Despite the bust ups, yearning for goth popularity did have one major advantage: “We all learned to code from it,” says Clark, “because if you wanted that sweet, sweet greebo clout you had to have a big presence.”
His brother Dean Gray who was once a Top User on the site agrees, citing the platform as being his King Of The Internet stage. He tells Kerrang! that he’d use VampireFreaks to speak to people from all over the world in an age before smartphones.
“You could express yourself however you felt you wanted to at the time, make your own profiles and such. I met my two best friends from it,” says Dean. “One of them, Colin, now works in web design, which is definitely because of [VampireFreaks] – he got into it because I was teaching him bits and pieces of web design and wanted to make cool stuff. The other got a job at (multinational audit company) PWC; she didn’t know Excel when she started and quickly realised it was very much like HTML, so rapidly excelled there.”
Now a professional photographer, Dean credits the site as being the reason for him getting into the practice: “[VF] got me interested in wherever art meets technology. I’m studying computer programming with cyber security now, probably because of it too.”
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We spoke to Dean’s friend Colin who currently works as a front-end web developer, crediting building VampireFreaks profiles as an early lesson in coding.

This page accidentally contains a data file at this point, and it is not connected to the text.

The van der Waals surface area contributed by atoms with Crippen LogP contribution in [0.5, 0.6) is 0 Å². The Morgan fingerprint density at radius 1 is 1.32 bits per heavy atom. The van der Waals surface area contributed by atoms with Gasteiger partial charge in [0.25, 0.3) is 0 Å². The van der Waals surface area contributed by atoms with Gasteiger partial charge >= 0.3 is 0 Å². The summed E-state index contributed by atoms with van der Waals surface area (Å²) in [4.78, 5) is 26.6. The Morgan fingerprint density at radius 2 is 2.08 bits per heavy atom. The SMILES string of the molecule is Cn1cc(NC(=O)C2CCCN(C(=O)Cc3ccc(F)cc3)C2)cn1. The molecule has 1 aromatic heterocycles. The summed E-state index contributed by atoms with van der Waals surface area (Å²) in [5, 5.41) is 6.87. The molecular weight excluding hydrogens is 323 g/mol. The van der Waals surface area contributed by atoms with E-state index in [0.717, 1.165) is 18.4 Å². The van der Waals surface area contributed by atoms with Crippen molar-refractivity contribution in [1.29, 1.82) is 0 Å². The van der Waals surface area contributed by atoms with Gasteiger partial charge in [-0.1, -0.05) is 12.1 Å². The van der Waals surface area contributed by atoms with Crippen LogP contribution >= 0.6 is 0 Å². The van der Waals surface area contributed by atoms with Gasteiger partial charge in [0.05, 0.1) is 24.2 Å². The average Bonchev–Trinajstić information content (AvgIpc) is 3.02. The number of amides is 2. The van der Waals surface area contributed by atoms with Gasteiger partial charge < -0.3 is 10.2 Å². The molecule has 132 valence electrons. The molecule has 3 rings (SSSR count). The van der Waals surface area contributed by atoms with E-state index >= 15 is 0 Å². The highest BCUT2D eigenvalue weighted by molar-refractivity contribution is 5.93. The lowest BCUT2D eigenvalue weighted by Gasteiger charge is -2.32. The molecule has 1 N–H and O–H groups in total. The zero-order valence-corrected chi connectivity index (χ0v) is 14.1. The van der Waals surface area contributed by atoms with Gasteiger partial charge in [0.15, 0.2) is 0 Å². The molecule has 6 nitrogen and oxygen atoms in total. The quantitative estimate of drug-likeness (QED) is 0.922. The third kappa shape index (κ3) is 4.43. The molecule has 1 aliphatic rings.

“VF was a well-known social site for the alternative teenagers in Aberdeen. I was involved with creating profiles for my friends and also admining a couple of the ‘cults’, (the equivalent of a Facebook group) as well as starting up the one for Aberdeen,” recalls Colin today. “Because of the vast amount of customisation you could do on your profiles at the time, this took me down the route of learning basic HTML and CSS.”
“VampireFreaks was a haven for young baby goths who were being bullied a ton in their real lives, because it gave a platform for you to be yourself without fear,” says photographer Emily Rose England. Choosing to seek friendships through sites like VampireFreaks helped to shape Emily’s personal identity, crediting VF as being the perfect solace for an alternative teenager growing up in the early 2000s: “I lived with someone I met on there and have been on holiday with another, I’m still really good friends with them both to this day.''